The “habits of the heart” (de Toqueville as cited in Mayer, 1969), or civic dispositions, are those pieces of private and public character that weave a democracy together allowing for it to be celebrated and critiqued in the public square. The purpose and necessity of these civic dispositions are perhaps articulated best by Judge Learned Hand (1944): “Liberty lies in the hearts of men and women; when it dies there, no constitution, no law, no court can save it; no constitution, no law, no court can even do much to help it. While it lies there, it needs no constitution, no law, no court to save it (1).” To have civic knowledge and skill without the capacity to implement and assess them makes them valueless. The National Standards for Civics and Government have identified those dispositions “that contribute to the political efficacy of the individual, the healthy functioning of the political system, a sense of dignity and worth, and the common good” (Branson, 1998, p. 8):

  • Becoming an independent member of society
  • Assuming the personal, political, and economic responsibilities of a citizen
  • Respecting individual worth and human dignity
  • Participating in civic affairs in a thoughtful and effective manner
  • Promoting the healthy functioning of constitutional democracy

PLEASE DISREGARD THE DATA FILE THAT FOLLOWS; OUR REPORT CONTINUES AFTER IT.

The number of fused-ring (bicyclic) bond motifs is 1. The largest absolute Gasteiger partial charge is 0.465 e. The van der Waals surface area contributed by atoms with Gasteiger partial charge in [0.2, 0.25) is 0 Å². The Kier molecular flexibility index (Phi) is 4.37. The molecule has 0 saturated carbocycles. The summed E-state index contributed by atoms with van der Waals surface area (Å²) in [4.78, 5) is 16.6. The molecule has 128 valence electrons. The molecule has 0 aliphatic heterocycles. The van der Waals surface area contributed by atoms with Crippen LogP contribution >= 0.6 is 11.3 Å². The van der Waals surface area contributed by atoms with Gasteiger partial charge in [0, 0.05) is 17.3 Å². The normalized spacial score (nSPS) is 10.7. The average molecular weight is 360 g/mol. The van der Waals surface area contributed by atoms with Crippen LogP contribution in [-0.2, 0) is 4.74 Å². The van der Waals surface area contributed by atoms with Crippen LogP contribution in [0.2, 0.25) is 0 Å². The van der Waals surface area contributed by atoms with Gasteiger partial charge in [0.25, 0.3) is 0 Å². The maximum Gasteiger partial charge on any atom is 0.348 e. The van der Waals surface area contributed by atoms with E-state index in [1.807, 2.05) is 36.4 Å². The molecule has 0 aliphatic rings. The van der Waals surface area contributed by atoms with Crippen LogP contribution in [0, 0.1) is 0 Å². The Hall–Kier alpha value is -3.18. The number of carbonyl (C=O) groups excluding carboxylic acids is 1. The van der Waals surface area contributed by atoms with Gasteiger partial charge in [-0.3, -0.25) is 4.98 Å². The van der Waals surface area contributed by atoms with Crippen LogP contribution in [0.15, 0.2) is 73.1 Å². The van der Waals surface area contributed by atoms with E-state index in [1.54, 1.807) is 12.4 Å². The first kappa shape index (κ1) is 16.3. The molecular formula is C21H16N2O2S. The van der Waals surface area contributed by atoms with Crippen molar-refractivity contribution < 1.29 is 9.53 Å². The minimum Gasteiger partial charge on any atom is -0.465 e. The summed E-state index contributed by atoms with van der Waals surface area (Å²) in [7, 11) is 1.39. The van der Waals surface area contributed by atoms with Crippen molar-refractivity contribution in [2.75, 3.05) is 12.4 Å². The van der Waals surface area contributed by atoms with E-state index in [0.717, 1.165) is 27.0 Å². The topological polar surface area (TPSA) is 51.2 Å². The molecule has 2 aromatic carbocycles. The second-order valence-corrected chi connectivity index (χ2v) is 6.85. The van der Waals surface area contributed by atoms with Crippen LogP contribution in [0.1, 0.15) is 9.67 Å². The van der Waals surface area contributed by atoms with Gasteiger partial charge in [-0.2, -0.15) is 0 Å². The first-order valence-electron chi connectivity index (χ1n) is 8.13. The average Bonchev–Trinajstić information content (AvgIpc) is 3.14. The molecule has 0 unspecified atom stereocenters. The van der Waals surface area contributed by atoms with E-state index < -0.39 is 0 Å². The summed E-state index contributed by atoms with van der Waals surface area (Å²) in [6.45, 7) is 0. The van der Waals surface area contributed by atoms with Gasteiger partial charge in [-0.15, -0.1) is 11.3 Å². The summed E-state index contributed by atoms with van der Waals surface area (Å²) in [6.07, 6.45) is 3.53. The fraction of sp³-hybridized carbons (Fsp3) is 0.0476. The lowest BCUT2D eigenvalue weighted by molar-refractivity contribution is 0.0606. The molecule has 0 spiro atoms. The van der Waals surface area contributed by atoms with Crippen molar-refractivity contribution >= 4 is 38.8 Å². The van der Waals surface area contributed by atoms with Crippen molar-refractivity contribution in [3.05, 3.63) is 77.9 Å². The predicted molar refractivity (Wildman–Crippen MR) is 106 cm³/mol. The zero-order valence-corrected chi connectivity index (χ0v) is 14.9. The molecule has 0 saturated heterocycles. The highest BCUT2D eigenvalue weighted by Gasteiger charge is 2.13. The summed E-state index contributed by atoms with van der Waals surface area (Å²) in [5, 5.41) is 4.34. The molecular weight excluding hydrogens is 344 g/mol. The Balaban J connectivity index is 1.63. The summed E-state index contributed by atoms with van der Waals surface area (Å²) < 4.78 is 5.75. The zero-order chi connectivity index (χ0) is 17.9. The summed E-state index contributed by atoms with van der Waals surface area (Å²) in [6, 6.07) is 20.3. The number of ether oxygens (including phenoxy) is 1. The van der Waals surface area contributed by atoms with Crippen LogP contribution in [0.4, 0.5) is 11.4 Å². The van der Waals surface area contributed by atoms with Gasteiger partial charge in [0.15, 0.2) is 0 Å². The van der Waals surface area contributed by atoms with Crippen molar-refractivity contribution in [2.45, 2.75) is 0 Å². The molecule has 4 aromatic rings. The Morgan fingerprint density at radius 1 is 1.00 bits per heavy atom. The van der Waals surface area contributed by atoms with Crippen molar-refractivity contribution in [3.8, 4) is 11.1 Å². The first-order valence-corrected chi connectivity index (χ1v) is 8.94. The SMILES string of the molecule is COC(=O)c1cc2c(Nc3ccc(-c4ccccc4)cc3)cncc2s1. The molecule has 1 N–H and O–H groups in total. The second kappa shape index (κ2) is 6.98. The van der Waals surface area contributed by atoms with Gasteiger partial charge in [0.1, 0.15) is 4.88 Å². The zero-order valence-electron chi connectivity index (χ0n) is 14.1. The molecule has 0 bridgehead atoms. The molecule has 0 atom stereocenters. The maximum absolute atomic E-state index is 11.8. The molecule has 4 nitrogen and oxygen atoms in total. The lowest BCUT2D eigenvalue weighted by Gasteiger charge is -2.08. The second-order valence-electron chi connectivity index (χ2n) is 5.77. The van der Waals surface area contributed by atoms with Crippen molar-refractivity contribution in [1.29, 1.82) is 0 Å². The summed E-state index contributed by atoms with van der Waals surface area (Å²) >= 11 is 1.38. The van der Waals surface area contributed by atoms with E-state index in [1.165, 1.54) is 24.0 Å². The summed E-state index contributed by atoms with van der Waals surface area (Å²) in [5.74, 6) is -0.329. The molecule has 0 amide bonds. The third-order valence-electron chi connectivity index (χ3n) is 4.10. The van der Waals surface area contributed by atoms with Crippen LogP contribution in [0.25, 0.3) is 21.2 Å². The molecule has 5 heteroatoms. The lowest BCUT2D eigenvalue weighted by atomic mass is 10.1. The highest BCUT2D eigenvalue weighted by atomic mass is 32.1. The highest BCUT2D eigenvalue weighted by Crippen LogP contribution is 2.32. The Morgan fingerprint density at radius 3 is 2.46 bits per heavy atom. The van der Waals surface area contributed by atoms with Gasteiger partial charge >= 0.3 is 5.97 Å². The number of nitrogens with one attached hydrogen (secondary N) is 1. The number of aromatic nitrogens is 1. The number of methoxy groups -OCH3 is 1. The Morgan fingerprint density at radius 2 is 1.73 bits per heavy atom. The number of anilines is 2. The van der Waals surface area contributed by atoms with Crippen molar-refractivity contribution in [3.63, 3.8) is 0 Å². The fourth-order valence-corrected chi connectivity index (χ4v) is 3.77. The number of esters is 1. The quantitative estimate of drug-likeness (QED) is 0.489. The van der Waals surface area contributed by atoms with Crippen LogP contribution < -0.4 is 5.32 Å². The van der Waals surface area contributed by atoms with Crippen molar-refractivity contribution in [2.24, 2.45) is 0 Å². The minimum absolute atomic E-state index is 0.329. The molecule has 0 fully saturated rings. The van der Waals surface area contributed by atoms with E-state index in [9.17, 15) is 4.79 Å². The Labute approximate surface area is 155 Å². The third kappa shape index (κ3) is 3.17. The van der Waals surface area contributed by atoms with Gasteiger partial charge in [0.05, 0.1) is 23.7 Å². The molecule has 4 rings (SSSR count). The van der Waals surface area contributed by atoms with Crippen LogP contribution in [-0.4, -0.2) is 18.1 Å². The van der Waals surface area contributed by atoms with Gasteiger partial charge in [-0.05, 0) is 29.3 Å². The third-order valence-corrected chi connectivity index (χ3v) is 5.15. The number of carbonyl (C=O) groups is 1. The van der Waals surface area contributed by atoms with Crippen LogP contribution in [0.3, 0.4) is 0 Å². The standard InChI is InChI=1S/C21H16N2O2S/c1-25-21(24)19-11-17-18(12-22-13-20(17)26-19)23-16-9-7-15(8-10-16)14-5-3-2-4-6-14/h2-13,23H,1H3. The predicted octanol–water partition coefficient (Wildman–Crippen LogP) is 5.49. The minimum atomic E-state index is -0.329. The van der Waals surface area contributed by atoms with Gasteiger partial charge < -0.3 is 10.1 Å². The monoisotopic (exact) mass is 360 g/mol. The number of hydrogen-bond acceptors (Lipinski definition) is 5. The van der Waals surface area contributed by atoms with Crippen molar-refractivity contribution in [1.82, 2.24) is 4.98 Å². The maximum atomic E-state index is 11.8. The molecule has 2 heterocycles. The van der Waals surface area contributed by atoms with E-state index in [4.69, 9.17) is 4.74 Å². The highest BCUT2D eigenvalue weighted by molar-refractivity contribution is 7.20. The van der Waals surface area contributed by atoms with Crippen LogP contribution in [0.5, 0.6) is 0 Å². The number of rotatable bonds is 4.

All of these dispositions require the citizenry to accept responsibility for one's self and their actions, to listen and read for information, to lead, to accept majority decisions while recognizing minority opinions, to act and to invoke change through legal means.

Key to the implementation of civic knowledge, skills, and dispositions is how the curriculum in public schools is supported to foster these civic attributes. The following section in this chapter discusses the literature as it pertains to the formal and informal delivery of civic instruction.

How Civic Education Takes Place[edit | edit source]

Civics education occurs in theory at both a formal and informal level. The more formal instruction reflects those curricular pieces utilized as the means by which to teach civics while the informal instruction is demonstrated through the manner in which those curricular pieces are taught in the classroom setting.

Formal Instruction[edit | edit source]